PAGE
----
Genre: Literary Fiction
Publication Date: 10th March 2016 by Sceptre Books
Format: Hardcover copy sent to me for review by Sceptre Publishing via Bookbridgr
In his mesmerising first novel, the internationally celebrated short-story writer Miroslav Penkov spins the intriguing tale of an American student who returns to Bulgaria, the country he left as a child. His mission is to track down his grandfather and to find out why he suddenly cut off all contact with the family three years before.
The trail leads him to a remote village on the border with Turkey, a stone’s throw away from Greece, high up in the Strandja Mountains – a place of pagan mysteries and black storks nesting in giant oaks; a place where every spring, possessed by Christian saints, men and women dance barefoot across live coals in search of rebirth. Here in the mountains, he is drawn by his grandfather into a maze of half-truths. And here, he falls in love with an unobtainable Muslim girl. Old ghosts come back to life and forgotten conflicts blaze anew, until the past finally yields up its plangent secrets.
This book was enchanting; the characters, the plot, the writing, everything. Miroslav Penkov knows how to make a story magical. Being a sucker for folklore and mythology, I couldn’t resist requesting this, and was so grateful to receive it.
I absolutely loved the storyline, it was so full of magic and mystery. The characters all had such unique plots and they were woven together perfectly. The stories of the Nestinari and Captin Kosta just added another layer of intrigue to it, as they linked to the main narration, yet it was subtly done. The plot is so intricate and detailed, and I admit that I did have to put it down for a while because of this (it was the lead-up to exams so I was focused on revision). I’m so glad that I did so, as I then read it when I had more time and energy to dedicate to following the story and enjoyed it so much more. I did still find myself getting a little bit lost from time to time due to the multiple layers, but it was so interesting, I just couldn’t put it down.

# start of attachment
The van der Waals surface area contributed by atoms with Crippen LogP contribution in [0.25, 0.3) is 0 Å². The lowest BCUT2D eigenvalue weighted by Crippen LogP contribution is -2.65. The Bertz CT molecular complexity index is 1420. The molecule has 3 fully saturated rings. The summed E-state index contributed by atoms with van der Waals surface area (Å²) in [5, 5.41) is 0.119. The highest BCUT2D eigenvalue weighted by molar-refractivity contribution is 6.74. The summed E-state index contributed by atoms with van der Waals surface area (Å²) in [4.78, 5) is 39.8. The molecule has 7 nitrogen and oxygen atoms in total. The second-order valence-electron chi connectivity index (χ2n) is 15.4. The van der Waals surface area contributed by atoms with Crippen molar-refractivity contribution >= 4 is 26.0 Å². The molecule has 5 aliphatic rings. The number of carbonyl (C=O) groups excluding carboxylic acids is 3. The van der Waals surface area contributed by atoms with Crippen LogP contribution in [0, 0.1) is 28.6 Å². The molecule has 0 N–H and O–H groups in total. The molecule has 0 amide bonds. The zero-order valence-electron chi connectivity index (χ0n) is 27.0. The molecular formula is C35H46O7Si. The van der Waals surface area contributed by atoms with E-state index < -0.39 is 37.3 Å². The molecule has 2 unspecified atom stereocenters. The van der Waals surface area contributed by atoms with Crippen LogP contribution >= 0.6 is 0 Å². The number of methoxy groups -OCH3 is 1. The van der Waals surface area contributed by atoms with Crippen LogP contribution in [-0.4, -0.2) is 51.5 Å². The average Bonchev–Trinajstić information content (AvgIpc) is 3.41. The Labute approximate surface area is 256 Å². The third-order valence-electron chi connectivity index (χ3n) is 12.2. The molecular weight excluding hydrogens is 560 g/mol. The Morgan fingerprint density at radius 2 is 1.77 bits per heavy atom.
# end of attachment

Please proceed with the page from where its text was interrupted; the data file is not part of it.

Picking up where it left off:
Leading on from that, every character was unique and had their own secrets. There were none of the standard, generic characters that are found sometimes in books. I could picture them all, with their quirks, their own style, and their manner of speech. The character-building and the exploration of familial relationships throughout the novel were excellent and definitely stood out to me. Complexities were unveiled with every chapter and it made it such a fascinating read.
I wouldn’t describe this novel as fast-paced, though a lot does happen. It takes you through everything slowly, so you can take it all in. It’s definitely one of those books that suits a slower pace and I certainly was engrossed in the story. One thing I would say though is to only pick this up when you are certain you can dedicate yourself to it, so you can enjoy it fully; it’s worth taking the time.
The writing was absolutely beautiful, which added to the ethereal atmosphere of the novel. I think that’s one reason I loved it so much; everything about it fitted together perfectly and beautifully. I would definitely recommend this to anyone who seeks something a little different, with multiple layers to dive into. Honestly, I loved this book (books set in different countries always seem to be my favourites), and urge everyone to read it, as it explores culture, history, and family in a wonderfully unique way.
Rating: 5 / 5 stars.